Rotorua's Cliff Curtis is a worldwide name. He has starred in many roles including the upcoming Fast and Furious: Hobbs and Shaw, plus Avatar 2.

But these Hollywood roles are eclipsed by his love for homegrown stories.

When Leah Tebbutt sits down with Curtis she uncovers where this passion comes from and where it is leading him next ahead of the release of his next work - a special documentary that will be screen in Rotorua this weekend.

You might be an actor, a producer or a writer but are you a storyteller?

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This is the question that frames Cliff Curtis' mind when he is tasked with a new movie, whether it be as an actor or executive producer.

"You can survive in this business with no particular allegiance to anything or no particular values in place, except, that you want to have a career.

"I've done all sorts of things but what grounds me as a producer is to choose projects which are significant and they're usually based at home, they're Māori content and they've usually got a great sense of heart."

Actor Cliff Curtis photographed at his family marae, Tapuaekura a Hatupatu, on the edge of Lake Rotoiti. Photo / File
Actor Cliff Curtis photographed at his family marae, Tapuaekura a Hatupatu, on the edge of Lake Rotoiti. Photo / File

The Te Arawa actor has always put te ao Māori at the heart of his work with films such as The Piano in 1993 to more recently The Dark Horse .

But he credits his values to Merata Mita who broke through the barriers of race, class and gender and with the 1988 release of her film Mauri , making her the first Māori woman to write and direct a feature film.

Curtis has produced a special film, Merata: How mum decolonised the screen, which is based on Mita's life. It will be screened in Rotorua this weekend on Mother's Day.

Curtis gained a mentor out of Mita back in the 1990s when he was starting his career, which is when she clarified the meaning of having a purpose as a storyteller.

"She helped to form my ideas and my practical approach to things.

"Merata was a staunch advocate for us telling our stories in our own voice. Otherwise, someone is employing us and then they own our stories.

"They tell us who we are, they put the words in our mouth and they sell us as a product and they buy and trade-off of our culture, which is fine because it is business but it is about participation in that process.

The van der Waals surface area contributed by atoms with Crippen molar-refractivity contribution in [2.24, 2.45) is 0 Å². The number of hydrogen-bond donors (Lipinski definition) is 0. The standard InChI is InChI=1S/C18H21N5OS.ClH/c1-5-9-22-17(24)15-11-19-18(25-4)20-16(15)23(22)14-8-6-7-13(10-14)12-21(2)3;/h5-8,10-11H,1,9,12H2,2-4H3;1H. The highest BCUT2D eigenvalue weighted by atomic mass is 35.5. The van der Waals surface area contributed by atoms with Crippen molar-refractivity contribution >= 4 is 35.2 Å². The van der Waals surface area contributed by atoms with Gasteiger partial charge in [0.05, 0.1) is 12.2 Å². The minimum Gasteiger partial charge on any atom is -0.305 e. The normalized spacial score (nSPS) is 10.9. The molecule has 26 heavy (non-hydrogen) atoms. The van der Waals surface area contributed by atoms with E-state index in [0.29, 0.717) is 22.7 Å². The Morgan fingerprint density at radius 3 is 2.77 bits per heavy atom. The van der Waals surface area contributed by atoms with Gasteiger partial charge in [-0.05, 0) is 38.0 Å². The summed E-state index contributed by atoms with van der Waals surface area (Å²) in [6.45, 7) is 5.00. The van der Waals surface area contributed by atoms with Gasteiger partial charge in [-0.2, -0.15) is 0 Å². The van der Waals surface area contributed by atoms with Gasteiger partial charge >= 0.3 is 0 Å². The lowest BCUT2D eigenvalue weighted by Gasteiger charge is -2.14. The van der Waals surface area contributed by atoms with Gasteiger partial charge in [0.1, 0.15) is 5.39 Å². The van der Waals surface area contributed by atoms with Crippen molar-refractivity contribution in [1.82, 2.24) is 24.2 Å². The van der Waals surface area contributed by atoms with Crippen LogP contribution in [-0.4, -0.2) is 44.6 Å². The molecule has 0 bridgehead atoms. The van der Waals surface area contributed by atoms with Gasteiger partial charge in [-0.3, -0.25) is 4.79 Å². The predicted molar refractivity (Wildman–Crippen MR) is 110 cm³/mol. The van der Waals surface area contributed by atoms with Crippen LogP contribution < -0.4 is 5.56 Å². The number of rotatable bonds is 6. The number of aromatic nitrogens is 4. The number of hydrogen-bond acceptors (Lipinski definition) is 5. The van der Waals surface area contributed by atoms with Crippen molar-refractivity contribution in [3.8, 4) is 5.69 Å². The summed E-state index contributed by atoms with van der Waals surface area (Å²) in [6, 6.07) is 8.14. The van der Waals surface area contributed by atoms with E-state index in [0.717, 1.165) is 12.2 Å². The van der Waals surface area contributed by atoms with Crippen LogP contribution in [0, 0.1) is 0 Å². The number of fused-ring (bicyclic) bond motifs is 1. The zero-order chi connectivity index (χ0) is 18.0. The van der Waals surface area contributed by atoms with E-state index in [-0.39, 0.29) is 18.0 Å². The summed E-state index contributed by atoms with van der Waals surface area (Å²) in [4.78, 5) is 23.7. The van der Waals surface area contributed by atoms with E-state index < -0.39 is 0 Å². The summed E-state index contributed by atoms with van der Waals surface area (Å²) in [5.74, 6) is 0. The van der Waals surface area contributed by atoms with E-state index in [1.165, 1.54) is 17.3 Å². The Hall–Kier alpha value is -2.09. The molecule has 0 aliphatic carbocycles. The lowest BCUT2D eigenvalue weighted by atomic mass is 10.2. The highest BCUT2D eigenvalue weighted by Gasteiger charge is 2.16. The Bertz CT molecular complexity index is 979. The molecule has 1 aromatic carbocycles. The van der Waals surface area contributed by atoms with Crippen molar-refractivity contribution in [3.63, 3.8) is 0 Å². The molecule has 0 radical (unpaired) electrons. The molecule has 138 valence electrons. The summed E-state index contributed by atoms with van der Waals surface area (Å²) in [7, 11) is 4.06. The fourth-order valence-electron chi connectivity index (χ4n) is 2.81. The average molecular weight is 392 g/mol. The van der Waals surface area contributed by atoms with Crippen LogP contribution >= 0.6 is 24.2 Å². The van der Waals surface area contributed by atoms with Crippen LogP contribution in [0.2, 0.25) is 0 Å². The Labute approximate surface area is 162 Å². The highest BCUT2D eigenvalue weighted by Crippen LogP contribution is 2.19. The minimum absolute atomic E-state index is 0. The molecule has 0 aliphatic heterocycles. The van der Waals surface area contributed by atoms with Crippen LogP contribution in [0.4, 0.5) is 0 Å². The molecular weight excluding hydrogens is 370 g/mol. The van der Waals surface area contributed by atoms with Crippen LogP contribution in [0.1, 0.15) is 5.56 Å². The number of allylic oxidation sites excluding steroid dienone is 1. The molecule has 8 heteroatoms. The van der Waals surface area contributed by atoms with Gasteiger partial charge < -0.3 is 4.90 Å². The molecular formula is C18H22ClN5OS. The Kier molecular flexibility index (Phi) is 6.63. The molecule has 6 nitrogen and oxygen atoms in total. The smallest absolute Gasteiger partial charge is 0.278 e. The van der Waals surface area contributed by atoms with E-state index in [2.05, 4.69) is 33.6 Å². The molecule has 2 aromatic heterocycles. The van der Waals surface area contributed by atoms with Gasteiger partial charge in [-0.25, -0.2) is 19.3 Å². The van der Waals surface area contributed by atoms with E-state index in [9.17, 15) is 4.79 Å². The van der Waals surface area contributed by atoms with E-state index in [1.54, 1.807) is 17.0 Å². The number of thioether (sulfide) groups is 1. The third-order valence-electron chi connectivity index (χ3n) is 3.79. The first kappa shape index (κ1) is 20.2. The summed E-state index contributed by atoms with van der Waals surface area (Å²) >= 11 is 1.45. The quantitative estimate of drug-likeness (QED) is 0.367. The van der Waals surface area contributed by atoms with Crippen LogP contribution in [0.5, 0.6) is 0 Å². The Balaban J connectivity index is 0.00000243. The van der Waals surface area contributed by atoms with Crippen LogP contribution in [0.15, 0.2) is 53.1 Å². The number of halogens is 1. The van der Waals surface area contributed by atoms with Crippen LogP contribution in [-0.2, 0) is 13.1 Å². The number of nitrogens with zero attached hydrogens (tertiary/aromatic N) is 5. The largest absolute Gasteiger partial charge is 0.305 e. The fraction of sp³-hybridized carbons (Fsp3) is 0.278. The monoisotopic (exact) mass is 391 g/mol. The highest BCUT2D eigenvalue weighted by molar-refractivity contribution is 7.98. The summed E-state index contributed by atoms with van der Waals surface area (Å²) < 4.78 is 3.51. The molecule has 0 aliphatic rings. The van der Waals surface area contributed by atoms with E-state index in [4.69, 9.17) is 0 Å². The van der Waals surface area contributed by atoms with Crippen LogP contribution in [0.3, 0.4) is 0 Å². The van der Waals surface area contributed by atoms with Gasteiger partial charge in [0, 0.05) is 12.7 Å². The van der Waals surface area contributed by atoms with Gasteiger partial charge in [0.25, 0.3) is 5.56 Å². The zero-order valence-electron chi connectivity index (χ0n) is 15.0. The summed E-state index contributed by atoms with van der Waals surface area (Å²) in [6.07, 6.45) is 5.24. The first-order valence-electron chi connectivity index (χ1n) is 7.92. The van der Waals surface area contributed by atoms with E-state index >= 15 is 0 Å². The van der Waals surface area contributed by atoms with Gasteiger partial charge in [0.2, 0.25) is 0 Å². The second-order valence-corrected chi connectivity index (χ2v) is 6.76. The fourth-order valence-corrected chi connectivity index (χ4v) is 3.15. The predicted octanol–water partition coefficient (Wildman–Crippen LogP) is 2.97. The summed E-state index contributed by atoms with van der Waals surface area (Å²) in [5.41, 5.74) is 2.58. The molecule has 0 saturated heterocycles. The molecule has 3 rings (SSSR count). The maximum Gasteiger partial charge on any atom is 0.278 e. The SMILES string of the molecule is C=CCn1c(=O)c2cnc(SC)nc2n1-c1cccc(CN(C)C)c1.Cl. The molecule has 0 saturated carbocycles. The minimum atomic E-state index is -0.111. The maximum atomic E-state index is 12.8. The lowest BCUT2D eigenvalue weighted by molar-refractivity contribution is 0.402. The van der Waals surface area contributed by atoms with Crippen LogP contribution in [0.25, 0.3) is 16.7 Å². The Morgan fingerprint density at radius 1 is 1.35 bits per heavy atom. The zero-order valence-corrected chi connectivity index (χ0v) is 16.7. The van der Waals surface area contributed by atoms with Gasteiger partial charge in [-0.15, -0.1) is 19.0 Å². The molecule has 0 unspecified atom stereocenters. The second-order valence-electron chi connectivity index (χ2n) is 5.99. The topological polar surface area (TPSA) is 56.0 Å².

"Merata was about saying, what is it about being Māori that can only be told by us."

Maori film-maker Merata Mita and her son Hepi, 3 in September 1989. Photo / File
Maori film-maker Merata Mita and her son Hepi, 3 in September 1989. Photo / File

In 2010 Mita died suddenly. Subsequently, her son Heperi "Hepi" Mita began working at the Film Archive in New Zealand tasked with sorting through the two van loads of material he had collected from his mother's house.

He used some of the footage to cut together for a video tribute at her unveiling which sparked Curtis to ask Hepi if he would make a feature documentary film, that Curtis would finance.

"That was the beginning of a five-year journey. You have to get it right. This is a labour of love and a work of passion and obsession and nobody is making money.

"It is there to inspire other women and people to pursue the power of storytelling.

"She helped paved the way because you can be from Maketū, you can be from Te Arawa you can be a Māori from here and you can have a career internationally because she was the living proof of that."

Merata: How Mum Decolonised the Screen is produced by Rotorua's own Cliff Curtis

While directing the film Hepi uncovered parts of his mother that he hadn't known through her 68 years of life.

"I never saw my mum as a filmmaker, nor was she ever an activist in my eyes. She was always a loving mum and as the youngest of her six kids, that was the only side of her I knew," he says.

He said it was only within the vaults of the film archive that she told him the story of her past.

Mita's groundbreaking documentaries include Bastion Point: Day 507 which in turn saw the return of land to the rightful owners, as well as Patu!, the political documentary on the 1981 South African rugby tour.

"But the suffering of my older siblings during those times was all too real," said Hepi.

"Her [Mita's] drive for social justice would have to be weighed against the dangers her work would expose them to."

Mothers Day Screening

What: Merata: How mum decolonised the screen
When: 10am Sunday 12th May
Where: Reading Cinema Rotorua
General Admission Tickets: $15. There will be a complimentary morning tea.

This special screening includes a Q&A with Richard Rautjoki, one of Merata's sons and Rotorua's own Cliff Curtis.